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Pic 1: Fisherman are already way into their day’s chores even as morning just breaks in

I was up before dawn. The anticipation and excitement of going for an early morning drive was incentive enough to get me out of the laziness of a cozy bed on a chilly December morning. It was Christmas Eve and the dip in temperature was as expected.

Soon we set off towards our destination, which was a good 45 minutes away. We drove along the well tarred road with easily navigable twists and turns, chit-chatting in the warm coziness of the car accompanied by a light music in the background. The darkness of the night was gradually fading away with the sun peeping in the horizon spreading its soft and warm glow.

A perfect start to the morning it was!

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Pic 2: The sun peeps through giving way to morning light

Located in the south western part of Guwahati city, Deepor Beel is a freshwater lake that is surrounded by highlands on the northern and southern side. The word beel means lake in the local Assamese language while dipa means elephant in one of the indigenous dialects. So, Deepor Beel literally translates as Lake of Elephants.

With a total area of 40 sq.km, it is considered to be the largest lake in Brahmaputra Valley and is fed by Kalmani and Basistha Rivers. A part of the lake has been declared as a wildlife Sanctuary and that is where we were headed that morning.

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Pic 3: A tiny island of a place somewhere in the vast lake

As we drove along, I noticed the lake making its appearance on the right side of the road illuminated by the soft rays of the morning sun. We parked the car and stepped out when I noticed a railway track right in front of us just on the other side of the road. So focused I was on the lake that I hadn’t noticed the railway line until now.

I wondered just how nice it would be to see a train pass by and instantaneously, as if by magic, along came a train chugging away. Taken by sheer delight, BIL and I cheerfully waved at the passengers and made our way towards the lake.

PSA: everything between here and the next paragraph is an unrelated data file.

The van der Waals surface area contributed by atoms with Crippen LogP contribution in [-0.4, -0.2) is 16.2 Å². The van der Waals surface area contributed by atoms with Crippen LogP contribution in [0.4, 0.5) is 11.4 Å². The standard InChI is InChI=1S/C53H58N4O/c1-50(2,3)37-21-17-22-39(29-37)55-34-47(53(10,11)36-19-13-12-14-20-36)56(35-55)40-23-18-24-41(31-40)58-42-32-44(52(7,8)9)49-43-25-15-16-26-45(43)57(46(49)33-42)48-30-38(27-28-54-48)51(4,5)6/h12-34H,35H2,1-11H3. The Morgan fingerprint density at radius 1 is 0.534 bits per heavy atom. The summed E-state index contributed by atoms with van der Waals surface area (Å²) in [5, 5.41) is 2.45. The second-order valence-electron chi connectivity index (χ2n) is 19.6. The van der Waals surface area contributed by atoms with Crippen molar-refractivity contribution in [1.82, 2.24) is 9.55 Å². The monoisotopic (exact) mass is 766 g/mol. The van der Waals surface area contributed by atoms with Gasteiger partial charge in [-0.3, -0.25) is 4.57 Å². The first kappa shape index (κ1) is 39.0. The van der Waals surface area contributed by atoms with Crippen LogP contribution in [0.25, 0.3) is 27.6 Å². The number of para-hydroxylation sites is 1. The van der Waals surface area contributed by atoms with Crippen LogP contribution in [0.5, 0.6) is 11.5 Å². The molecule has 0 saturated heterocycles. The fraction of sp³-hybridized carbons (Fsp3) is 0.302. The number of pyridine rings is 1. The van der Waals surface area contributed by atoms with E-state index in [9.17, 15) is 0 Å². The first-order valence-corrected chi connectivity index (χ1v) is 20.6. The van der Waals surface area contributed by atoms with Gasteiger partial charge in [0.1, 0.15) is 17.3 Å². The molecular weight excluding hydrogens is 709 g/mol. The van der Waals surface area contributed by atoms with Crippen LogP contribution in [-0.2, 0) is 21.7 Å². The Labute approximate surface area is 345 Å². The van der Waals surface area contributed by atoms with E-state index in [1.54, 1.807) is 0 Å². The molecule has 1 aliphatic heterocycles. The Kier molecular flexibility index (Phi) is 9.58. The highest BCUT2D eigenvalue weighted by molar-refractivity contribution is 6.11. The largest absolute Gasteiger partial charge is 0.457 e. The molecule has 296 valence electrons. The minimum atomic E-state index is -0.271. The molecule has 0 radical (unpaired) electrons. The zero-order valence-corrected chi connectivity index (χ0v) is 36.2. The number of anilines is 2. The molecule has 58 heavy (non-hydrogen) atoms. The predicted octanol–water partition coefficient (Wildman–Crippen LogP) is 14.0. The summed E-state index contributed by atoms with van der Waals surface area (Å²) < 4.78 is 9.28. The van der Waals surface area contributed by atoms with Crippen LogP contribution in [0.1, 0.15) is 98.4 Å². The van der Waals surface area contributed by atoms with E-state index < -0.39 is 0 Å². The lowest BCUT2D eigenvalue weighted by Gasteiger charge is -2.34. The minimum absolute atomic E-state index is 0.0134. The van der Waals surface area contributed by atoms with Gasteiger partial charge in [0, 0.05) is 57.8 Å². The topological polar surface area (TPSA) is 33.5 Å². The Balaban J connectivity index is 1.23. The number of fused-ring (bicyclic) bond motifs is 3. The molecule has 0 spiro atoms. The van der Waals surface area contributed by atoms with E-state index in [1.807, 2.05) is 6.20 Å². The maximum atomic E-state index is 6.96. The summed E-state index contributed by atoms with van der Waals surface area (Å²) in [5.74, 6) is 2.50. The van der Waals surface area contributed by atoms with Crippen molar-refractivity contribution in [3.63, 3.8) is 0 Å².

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Pic 4: The train that delighted us

The beel is a natural habitat to many varieties of birds and aquatic vegetation like water hyacinth, aquatic grasses, water lilies and other submerged and floating vegetation. On the entrance was a signboard that mentioned about the lake providing direct and indirect livelihood to fourteen indigenous villages comprising of about 1,200 families that are located in its precincts. Woah! Quite a number I thought!

Another signboard mentioned about this being an elephant corridor making me wish to see a herd pass by right then, which sadly didn’t happen.

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Pic 5: Aquatic vegetation submerged and floating

At the lake, I stared at the vast expanse of water trying to figure out if I could see land at the horizon; I watched the fishermen diligently cast their nets every now and then, wondering what kind of fishes they were catching; I followed BIL trying to make sense of the various birds he was photographing while he tried explaining some of the species to me; and most of all I enjoyed the peace and quiet of the early morning hour with nobody other than the two of us.

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Pic 6: The train line continues as a bridge on one side of the lake

With our Christmas Eve started right, we soon headed back home where my sister greeted us with warm tea and hot breakfast.

Leaving you with pictures of Kites, Swallows, and Herons that BIL clicked that day.

The Calm and Composed Maninda Taal

Its Silvery Serenity was Beyond all Imagination…

A bright and sunny day with sapphire blue skies stretching right through to the horizon is what greeted us that morning. There wasn’t a single cloud in sight. It was spring time in the month of April, hence no surprise. We were camping at the gorgeous Har-ki-Dun valley where we had arrived the day before. The more I talk about this heavenly place, the less it is. For now, I am parking that for another post.